Posted at Aug 20, 2008 1:25:13 PM by Taylor De Luca | Share
I recently heard a story of a guy who went to an interview. The entire interview went great until the employer asked him one last question: “What’s your MySpace page address?” Right there in the interview, the employer took a peek through this individual’s MySpace page. Seem outrageous? Yeah, but this type of snooping has become common, even if it doesn’t happen right during the interview.
More and more, employers are ‘Goggling’ prospective employees to learn more about them. And for a while now, consumers have done the same thing before purchasing a product or doing business with a new company. As a business owner, do you know what your prospects find when they search for you on the web?
If you’re like most businesses, a simple search of your company name yields your website in the #1 organic spot. But what shows up in the #2, #3, etc. spots? Hopefully, it’s something positive like press releases or positive reviews of your business. In many cases though, you may find that negative press shows up somewhere on the first page. Imaging if one of your customers searched for your website and caught a glimpse of a couple of negative reviews that show up in the search results. Do you want to address the same concerns every time a new customer comes across a concerning review? Let’s face it; even the best companies have unhappy customers.
As more and more business-rating websites come online, the potential for other web properties to show up for a query of your name increases. So what can you do about it?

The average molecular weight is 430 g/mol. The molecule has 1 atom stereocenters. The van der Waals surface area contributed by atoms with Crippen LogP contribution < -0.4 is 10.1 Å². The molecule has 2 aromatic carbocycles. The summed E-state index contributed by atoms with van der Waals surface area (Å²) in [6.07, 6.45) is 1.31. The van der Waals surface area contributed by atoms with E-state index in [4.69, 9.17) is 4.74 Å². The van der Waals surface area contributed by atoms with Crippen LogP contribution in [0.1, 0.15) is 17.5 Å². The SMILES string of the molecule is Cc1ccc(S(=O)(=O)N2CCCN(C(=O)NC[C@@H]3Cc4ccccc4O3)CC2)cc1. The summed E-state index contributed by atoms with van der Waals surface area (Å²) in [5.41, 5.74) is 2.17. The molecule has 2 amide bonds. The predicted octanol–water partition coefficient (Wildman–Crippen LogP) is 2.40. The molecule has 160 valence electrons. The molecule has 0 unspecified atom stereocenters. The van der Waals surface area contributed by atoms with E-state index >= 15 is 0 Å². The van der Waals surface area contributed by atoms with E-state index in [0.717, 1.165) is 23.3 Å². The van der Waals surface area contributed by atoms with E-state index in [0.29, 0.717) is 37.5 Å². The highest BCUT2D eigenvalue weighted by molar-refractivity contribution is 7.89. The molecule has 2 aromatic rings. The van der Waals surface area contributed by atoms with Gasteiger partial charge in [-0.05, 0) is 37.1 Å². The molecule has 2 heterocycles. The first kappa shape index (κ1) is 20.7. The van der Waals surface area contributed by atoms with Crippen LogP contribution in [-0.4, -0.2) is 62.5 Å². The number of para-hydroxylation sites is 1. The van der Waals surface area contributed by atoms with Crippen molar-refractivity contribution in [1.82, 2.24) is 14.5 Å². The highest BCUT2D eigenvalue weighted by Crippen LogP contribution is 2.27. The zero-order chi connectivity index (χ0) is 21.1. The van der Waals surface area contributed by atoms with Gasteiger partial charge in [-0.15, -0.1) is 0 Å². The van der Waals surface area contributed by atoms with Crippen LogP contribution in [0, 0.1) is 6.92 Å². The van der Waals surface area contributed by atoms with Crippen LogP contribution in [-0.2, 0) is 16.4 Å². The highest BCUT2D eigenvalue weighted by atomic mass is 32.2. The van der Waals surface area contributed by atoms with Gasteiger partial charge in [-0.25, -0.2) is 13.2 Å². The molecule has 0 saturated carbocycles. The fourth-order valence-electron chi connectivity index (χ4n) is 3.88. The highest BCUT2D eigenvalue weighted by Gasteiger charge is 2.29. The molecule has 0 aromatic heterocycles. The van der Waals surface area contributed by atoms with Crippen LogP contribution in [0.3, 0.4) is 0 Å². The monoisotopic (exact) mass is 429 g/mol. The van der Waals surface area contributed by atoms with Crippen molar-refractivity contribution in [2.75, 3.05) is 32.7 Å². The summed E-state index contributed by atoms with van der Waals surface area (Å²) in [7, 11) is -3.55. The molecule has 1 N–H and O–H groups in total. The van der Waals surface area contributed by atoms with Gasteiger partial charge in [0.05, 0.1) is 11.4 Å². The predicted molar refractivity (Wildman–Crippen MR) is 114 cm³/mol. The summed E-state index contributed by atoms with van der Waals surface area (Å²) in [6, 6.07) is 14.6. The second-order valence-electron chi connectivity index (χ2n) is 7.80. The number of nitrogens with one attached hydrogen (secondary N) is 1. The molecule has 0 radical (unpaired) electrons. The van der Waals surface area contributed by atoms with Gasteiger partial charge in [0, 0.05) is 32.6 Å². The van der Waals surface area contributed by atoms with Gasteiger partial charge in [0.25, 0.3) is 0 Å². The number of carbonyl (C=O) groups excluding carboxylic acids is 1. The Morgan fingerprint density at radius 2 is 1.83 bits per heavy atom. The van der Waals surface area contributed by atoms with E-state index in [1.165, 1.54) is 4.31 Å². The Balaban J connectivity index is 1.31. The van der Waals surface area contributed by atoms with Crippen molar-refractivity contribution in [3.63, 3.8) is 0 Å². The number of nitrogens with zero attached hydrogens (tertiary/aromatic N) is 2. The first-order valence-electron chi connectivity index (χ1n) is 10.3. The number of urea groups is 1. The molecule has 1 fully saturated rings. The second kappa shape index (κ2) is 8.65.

Search Engine Reputation Management
Search engine reputation management is not a new search strategy but is definitely a fast-growing one. It’s taken some time for individuals and business alike to take their online reputations seriously. It’s becoming more of the norm to research products before we buy them and businesses are starting to catch on.
So how does SEO reputation management work? First of all, it’s not about going around the web and making false positive customers reviews about your own products and services. There’s already enough garbage on the internet and there’s no reason to add to it. It’s also not about magically making websites disappear.
Online reputation management is first and foremost about identifying the negative press about your company and fixing it. This involves assessing the situation and developing a plan for addressing negative press. This may mean replying to negative forum posts or consumer groups and doing everything possible to turn the negative comments into positive ones. It may also mean creating content or websites addressing major concerns about your business. A result of online reputation management is improved customer service by actually responding to unhappy customers. For the situations where you can’t make customers happy, and this happens, reputation management is about putting yourself in a better position to promote the positive things about your business.
Search engine reputation management should be an important part of any brand's marketing strategy. Web 2.0, the ‘social Web,’ has transformed the way consumers get information. Online reputation already has a profound effect on businesses success and will continue to do so in the future.